I’m new to this Board and hope some of you could answer my questions on regressive autism in toddlers.
We have a nineteenth month old son who we’ve been concerned about for several months. He was saying three of four words a few months ago but now has lost that ability. In addition, he rarely responds to his name. I know these are two classic red flags for Autism and we’ve already got him enrolled in both speech and ABA therapy.
Couple notes of interest on our son. He seems to be very social with most people, will look you in the eye when you have his attention (will maintain solid eye contact many times --- not just a fleeting glance), does not seem to exhibit typical autism behaviors (no constant lining up of toys, stacking of blocks, preoccupation with wheels on a car ----- in general he seems to play with toys appropriately --- does seem to engage in pretend play like talking on the phone, etc), no major repetitive movements although he will occasionally move his arms up and down when he gets excited. His motor skills in general seem to be very good ----- can feed himself with a spoon, hold a pen and scribble, throw a ball, etc. Honestly, if you did not know about the language and lack of response to his name I don’t think many people would ever even suspect autism at this stage.
We’ve had him evaluated at Early Steps and at this point they did not feel he was on the spectrum (I will tell you we weren’t overly impressed with the folks that evaluated him), the individual who is doing the ABA therapy evaluated him initially and her take was we should be “mildly concerned” at this point. We also had his hearing checked through a pediatric ENT (interestingly enough when they took him in the sound chambers he responded (turned his head to the appropriate side) almost every single time they whispered his name. The ENT (who obviously is not qualified to diagnose autism) also told us he didn’t see typical signs.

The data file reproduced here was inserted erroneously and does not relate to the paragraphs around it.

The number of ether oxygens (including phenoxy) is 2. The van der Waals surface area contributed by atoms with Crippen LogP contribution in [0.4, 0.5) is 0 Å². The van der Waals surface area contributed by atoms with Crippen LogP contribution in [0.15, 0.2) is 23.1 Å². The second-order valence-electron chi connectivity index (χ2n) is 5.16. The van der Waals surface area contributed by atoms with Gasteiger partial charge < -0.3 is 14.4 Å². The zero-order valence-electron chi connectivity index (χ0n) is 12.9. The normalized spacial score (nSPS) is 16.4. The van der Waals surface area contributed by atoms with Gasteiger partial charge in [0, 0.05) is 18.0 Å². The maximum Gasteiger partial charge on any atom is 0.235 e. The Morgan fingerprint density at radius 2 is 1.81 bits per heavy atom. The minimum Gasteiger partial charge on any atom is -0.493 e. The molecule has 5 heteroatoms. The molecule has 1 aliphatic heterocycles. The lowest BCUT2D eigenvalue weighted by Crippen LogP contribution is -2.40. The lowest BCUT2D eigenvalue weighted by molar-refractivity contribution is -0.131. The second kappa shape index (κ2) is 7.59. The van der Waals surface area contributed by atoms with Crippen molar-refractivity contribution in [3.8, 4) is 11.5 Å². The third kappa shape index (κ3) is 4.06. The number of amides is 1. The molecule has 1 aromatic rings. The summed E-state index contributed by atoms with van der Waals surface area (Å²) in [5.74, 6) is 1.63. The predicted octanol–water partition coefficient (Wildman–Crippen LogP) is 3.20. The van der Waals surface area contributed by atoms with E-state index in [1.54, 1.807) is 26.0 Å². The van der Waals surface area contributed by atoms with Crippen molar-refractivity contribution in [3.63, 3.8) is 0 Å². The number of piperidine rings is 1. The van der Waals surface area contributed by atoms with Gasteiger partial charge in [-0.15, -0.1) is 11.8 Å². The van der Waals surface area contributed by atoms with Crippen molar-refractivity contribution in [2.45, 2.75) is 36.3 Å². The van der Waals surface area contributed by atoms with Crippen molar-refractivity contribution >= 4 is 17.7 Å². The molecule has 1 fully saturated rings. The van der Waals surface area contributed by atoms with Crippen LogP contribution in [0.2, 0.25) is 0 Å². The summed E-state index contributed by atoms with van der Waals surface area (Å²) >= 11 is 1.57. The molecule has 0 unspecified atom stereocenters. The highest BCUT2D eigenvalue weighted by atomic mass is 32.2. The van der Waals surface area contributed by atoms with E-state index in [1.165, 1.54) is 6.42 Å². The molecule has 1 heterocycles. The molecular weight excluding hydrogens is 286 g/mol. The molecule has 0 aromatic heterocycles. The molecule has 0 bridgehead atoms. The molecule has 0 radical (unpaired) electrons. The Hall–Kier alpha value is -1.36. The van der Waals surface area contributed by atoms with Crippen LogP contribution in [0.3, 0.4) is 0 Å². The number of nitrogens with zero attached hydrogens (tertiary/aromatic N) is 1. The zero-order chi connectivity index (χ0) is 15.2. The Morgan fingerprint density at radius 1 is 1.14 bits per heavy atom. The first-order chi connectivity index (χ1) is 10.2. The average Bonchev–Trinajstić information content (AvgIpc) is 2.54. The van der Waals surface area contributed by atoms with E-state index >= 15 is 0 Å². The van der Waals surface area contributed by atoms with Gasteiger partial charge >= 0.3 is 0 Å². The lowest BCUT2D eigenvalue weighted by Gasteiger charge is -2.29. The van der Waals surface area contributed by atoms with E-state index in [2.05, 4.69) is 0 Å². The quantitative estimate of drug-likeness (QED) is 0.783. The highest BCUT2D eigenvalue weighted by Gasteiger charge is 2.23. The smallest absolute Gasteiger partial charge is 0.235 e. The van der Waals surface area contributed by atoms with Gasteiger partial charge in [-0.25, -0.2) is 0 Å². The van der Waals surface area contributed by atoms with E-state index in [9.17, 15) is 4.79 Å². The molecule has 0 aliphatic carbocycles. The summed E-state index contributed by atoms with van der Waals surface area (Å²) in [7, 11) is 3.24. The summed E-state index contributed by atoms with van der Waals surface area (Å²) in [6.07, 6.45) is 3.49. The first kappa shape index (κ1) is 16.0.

All that being said, I don’t know what else this could be other than autism and so we’re assuming a “worst case scenario” and have him in six to eight hours a week of therapy (5 ABA and 3 speech).
I’m interested in feedback from parents who have experienced regressive autism in toddlers.
For those toddlers that lost language ---- did you also see regression in social/behavioral behavior at that same time ---- or did it unfold over a longer period? When will we be able to tell if this is a mild case of autism or not?
Are the outcomes for regressive autism better or worse than early onset or is it just based on the severity of the diagnoses for each scenario?
Assuming this is mild on the spectrum, is it possible he can learn to speak and carry on a conversation vs just reciting memorized phrases/responses?
I'm obviously sick with worry but want to know what's realistic ---- what are the best possible outcomes if this is a case of mild regressive autism?
hi - you will be very surprised and pleased at the progress your son can make when you start interventions this young - perfect time. there's no way to know anything for sure, but the important thing is that you are doing exactly what is right in getting good solid help.
my son did not have regressive autism so i can't answer all; but have to emphasize your son has a lot of strong points and the speech and aba right now are perfect. try to read "sonrise" by barry neil kaufman - some great helpful ideas.